In Indiana, a land where annual obsessions called March Madness and Hoosier Hysteria thankfully bring us nothing but net, it comes as no surprise that Electric Consumer readers’ pick for favorite Famous Hoosier would be a king of the basketball court. Larry Bird, the “Hick from French Lick,” who rose from humble beginnings to college… Continue reading.
Purdue University may be best known among rural electric cooperative members for its incredible contributions to agriculture. But there’s another side of the campus that has played an astronomical role in our nation’s space program. Two dozen graduates have taken their Purdue education out of this world as astronauts. Seven rays on the Indiana state… Continue reading.
Unfortunately, we weren’t able to fit all of the farm photos we received from our readers into our July magazine. However, we’re happy to share some more reader-submitted photos here for you to enjoy!
Unfortunately, we weren’t able to fit all of the father and son photos we received from our readers into our June magazine. However, we’re happy to share some more reader-submitted photos here for you to enjoy!
The year 1816 has been called the “Year without a Summer,” as unseasonable cold was felt across North America and Europe. But in the Indiana Territory, where a new state’s constitution was being forged just north of the Ohio River, it was unseasonable heat that added yet another colorful chapter to our Hoosier history and… Continue reading.
How far would you go chasing a firefly? Across town? Across the state? To the ends of the Earth? In the cool of the evening this time of year, these little bioluminescent beetles emerge and begin beckoning both their mates and us with their tiny flashing greenish gold beacons. It’s easy to fall under their… Continue reading.
Indiana has a state flower and tree, noted West Lafayette third grader Kayla Xu. We even have a state pie and state gun. But when it comes to a state insect, she says Indiana draws a long “blaaaaaaank.” Kayla pointed out Indiana is one of only three states (along with Iowa and Michigan) that has… Continue reading.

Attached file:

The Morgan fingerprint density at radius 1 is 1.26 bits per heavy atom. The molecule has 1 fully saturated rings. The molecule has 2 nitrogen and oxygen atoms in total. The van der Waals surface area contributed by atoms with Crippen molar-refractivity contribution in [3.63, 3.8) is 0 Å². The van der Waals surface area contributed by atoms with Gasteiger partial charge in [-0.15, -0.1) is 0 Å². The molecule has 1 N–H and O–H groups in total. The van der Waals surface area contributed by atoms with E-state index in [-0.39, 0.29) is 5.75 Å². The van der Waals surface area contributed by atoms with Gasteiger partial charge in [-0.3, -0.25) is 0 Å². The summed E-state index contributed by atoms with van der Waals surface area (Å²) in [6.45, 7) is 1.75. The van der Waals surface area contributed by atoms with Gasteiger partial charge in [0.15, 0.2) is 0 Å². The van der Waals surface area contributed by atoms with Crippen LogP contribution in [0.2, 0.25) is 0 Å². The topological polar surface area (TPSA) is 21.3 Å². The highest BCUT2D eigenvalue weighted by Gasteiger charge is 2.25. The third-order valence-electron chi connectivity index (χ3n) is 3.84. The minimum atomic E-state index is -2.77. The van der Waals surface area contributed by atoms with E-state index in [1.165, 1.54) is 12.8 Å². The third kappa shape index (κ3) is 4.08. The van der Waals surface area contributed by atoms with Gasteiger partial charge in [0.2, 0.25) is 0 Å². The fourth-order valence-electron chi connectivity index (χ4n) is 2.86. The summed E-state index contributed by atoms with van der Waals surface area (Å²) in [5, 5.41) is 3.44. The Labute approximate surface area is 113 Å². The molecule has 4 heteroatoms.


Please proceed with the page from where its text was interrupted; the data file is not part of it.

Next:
Over 40 varieties of fireflies have been seen in Indiana. And while most folks will simply recognize all fireflies as a state insect, Purdue University entomologists distinguished several characteristics that set Say’s Firefly apart for the sticklers: First sighted: Say’s Firefly is one of the earliest emerging fireflies in our area and may be seen… Continue reading.
Someday, consumers may be using lights that won’t show up on the monthly “light bill” or electric bill. The lights, which could replace fluorescent and be much more efficient than LED lamps, will glow using the science found in fireflies. Scientists at Syracuse University have made what they are calling a transformational advance in an… Continue reading.
While electric co-ops have mascot Willie Wiredhand promoting electrical safety and energy efficiency as a “spokes plug,” the electric world as a whole has a special “spokes BUG” — Louie the Lightning Bug — who’s willing and able to teach safety and efficiency to consumers of all ages and of all electric utilities. Louie’s caretakers at… Continue reading.
Thomas Say is the namesake for the “Say’s Firefly” (Pyractomena angulata), the variety of firefly that has been proposed as the Indiana state insect. Say is known as the “father of American entomology.” Born in Philadelphia in 1787, he was a self-taught naturalist, and one of the first American-born naturalists to gain renown. At age… Continue reading.
‘All my life’s a circle …,” the late singer/songwriter Harry Chapin used to leave his audiences singing. “The season’s spinnin’ round again, the years keep rollin’ by …” As the calendar pages of 2017 begin turning, the names of student winners in the recently completed cooperative student art contest or the schools from where they… Continue reading.
From the time the Schuler kids were barely up off the floor, the rural North Manchester siblings were encouraged to create art. First came Eli, now a high school senior. Then came triplets Attie, Ellie and Hallie, sophomores. Then came Will, an eighth grader. And finally, there’s Lily, a first grader. While all are creative… Continue reading.